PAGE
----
Is there an afterlife? Can a computer be conscious? In Part 1, I pointed out that the popular science answers to these questions depend on an often unstated assumption:
Assumption: The brain causes consciousness.
I am going to show in this and subsequent posts why there is very good reason to doubt this assumption, and why it’s almost certainly false. To do that, I’m going to try to convince you of two statements  which, taken together, imply that the brain does not cause consciousness:
1) A brain can be copied. (Even if it cannot be done today due to technological limitations, there is no physical law preventing the physical state of a brain from being copied.)
2) A person’s conscious state cannot be copied.
In today’s post, I’ll address Statement 1. First of all, I think most people, particularly scientists, would already agree with it. And since my goal is to convince you, the reader, then if you already agree with it, there’s no need to read further. Instead, just move on to the next post in this series, where I’ll address Statement 2.
Of course, no one thinks that a brain can be copied today. But what physical law prevents copying a brain in the future? The only known physical principle of which I’m aware is the quantum no-cloning theorem, which says that a quantum state cannot be copied. And a brain, like all things in the universe, is presumably in a quantum state, so in that sense it can never be perfectly copied. But that doesn’t matter as long as quantum effects are not relevant to the brain and its functions. In other words, the only thing that would prevent a brain from being copied adequately to replicate consciousness is if consciousness depends on quantum effects.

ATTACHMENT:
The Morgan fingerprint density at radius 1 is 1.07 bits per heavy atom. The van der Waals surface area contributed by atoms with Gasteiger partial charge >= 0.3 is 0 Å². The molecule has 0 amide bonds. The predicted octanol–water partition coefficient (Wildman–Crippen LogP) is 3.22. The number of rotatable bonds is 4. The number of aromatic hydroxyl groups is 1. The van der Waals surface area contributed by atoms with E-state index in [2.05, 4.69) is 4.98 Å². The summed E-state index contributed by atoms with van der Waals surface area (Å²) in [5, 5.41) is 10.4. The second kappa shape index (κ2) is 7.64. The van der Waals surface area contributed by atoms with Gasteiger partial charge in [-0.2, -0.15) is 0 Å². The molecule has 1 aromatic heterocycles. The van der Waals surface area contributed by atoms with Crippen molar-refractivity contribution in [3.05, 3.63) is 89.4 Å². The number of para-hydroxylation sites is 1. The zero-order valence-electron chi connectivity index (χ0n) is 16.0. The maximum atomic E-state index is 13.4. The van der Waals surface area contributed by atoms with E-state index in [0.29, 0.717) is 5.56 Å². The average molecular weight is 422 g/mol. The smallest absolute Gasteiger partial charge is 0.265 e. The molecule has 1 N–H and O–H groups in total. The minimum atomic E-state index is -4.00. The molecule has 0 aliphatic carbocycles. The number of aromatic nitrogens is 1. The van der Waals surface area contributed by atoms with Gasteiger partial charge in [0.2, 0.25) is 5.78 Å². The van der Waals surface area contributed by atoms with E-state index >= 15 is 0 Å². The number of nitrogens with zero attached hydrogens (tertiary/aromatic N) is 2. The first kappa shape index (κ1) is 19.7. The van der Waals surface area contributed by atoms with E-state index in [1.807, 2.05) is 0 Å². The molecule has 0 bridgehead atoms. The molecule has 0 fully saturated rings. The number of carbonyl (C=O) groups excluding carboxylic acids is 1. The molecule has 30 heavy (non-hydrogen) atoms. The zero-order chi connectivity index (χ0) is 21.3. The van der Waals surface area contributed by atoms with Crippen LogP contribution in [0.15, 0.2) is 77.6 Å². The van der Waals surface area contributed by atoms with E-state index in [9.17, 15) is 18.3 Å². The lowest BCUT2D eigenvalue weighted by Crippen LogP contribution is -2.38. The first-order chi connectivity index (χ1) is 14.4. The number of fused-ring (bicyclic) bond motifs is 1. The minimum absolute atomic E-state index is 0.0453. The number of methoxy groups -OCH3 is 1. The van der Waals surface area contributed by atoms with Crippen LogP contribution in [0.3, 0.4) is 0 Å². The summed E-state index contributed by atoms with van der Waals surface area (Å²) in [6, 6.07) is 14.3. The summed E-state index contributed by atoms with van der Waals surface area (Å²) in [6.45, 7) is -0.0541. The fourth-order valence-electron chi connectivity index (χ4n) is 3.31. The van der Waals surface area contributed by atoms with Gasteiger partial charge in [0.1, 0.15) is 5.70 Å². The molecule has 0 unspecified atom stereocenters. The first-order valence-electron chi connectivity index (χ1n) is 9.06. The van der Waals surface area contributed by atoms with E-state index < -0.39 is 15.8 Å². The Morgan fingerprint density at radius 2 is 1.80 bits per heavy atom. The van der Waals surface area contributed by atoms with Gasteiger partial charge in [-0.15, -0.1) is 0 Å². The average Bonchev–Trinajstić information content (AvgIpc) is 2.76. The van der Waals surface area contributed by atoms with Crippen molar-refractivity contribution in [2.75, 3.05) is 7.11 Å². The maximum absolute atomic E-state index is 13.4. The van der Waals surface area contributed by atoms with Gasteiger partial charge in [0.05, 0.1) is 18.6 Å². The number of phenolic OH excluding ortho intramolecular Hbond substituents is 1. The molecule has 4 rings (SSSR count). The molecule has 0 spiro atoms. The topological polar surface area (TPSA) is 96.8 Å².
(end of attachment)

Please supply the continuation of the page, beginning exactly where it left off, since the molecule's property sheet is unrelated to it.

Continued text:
For example, if a conscious state depended on quantum entanglements with objects outside the brain, then there is inadequate information in the brain to specify a conscious state. Quantum entanglement is “nonlocal,” which means that Object A can affect entangled Object B instantaneously, even if they are separated by a large distance, and the effect is not limited by the speed of light. So if my current conscious state depends at least in part on an event in another galaxy (which we cannot detect until we receive light from the event), then consciousness is nonlocal. This recent paper argues that consciousness is nonlocal, but I doubt many in the scientific community have taken notice.
Another way that consciousness may depend on quantum effects is if, to copy the brain, you’d have to measure the state of objects in the brain (like neurons) so precisely that the Heisenberg Uncertainty Principle kicks in, and the measurement itself starts changing the brain’s physical state. For example, Scott Aaronson suggests in this paper that if a brain is “unclonable for fundamental physical reasons,” then that unclonability could be a consequence of quantum no-cloning if the granularity a brain would need to be simulated at in order to duplicate someone’s subjective identity was down to the quantum level.